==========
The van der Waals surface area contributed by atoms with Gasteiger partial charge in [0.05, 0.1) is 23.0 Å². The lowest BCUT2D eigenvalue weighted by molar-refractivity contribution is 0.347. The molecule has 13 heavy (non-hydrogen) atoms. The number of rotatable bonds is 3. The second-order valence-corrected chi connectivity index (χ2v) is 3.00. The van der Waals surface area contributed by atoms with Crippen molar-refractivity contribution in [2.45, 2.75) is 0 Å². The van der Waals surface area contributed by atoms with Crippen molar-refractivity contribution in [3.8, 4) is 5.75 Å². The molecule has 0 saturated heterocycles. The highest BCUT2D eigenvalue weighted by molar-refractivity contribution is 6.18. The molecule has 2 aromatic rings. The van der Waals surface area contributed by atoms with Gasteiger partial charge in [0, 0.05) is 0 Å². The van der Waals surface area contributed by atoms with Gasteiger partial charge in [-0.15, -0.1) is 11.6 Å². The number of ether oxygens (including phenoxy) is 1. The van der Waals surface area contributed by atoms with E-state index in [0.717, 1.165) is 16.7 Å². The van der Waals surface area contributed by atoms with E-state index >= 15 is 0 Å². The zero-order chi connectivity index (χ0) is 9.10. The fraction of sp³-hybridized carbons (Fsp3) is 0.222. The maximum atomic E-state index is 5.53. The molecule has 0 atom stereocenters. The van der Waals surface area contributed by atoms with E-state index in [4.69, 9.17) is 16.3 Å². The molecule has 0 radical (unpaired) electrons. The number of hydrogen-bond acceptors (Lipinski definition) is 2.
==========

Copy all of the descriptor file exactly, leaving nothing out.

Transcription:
The van der Waals surface area contributed by atoms with Gasteiger partial charge in [0.05, 0.1) is 23.0 Å². The lowest BCUT2D eigenvalue weighted by molar-refractivity contribution is 0.347. The molecule has 13 heavy (non-hydrogen) atoms. The number of rotatable bonds is 3. The second-order valence-corrected chi connectivity index (χ2v) is 3.00. The van der Waals surface area contributed by atoms with Crippen molar-refractivity contribution in [2.45, 2.75) is 0 Å². The van der Waals surface area contributed by atoms with Crippen molar-refractivity contribution in [3.8, 4) is 5.75 Å². The molecule has 0 saturated heterocycles. The highest BCUT2D eigenvalue weighted by molar-refractivity contribution is 6.18. The molecule has 2 aromatic rings. The van der Waals surface area contributed by atoms with Gasteiger partial charge in [0, 0.05) is 0 Å². The van der Waals surface area contributed by atoms with Gasteiger partial charge in [-0.15, -0.1) is 11.6 Å². The number of ether oxygens (including phenoxy) is 1. The van der Waals surface area contributed by atoms with E-state index in [0.717, 1.165) is 16.7 Å². The van der Waals surface area contributed by atoms with E-state index >= 15 is 0 Å². The zero-order chi connectivity index (χ0) is 9.10. The fraction of sp³-hybridized carbons (Fsp3) is 0.222. The maximum atomic E-state index is 5.53. The molecule has 0 atom stereocenters. The van der Waals surface area contributed by atoms with E-state index in [4.69, 9.17) is 16.3 Å². The molecule has 0 radical (unpaired) electrons. The number of hydrogen-bond acceptors (Lipinski definition) is 2.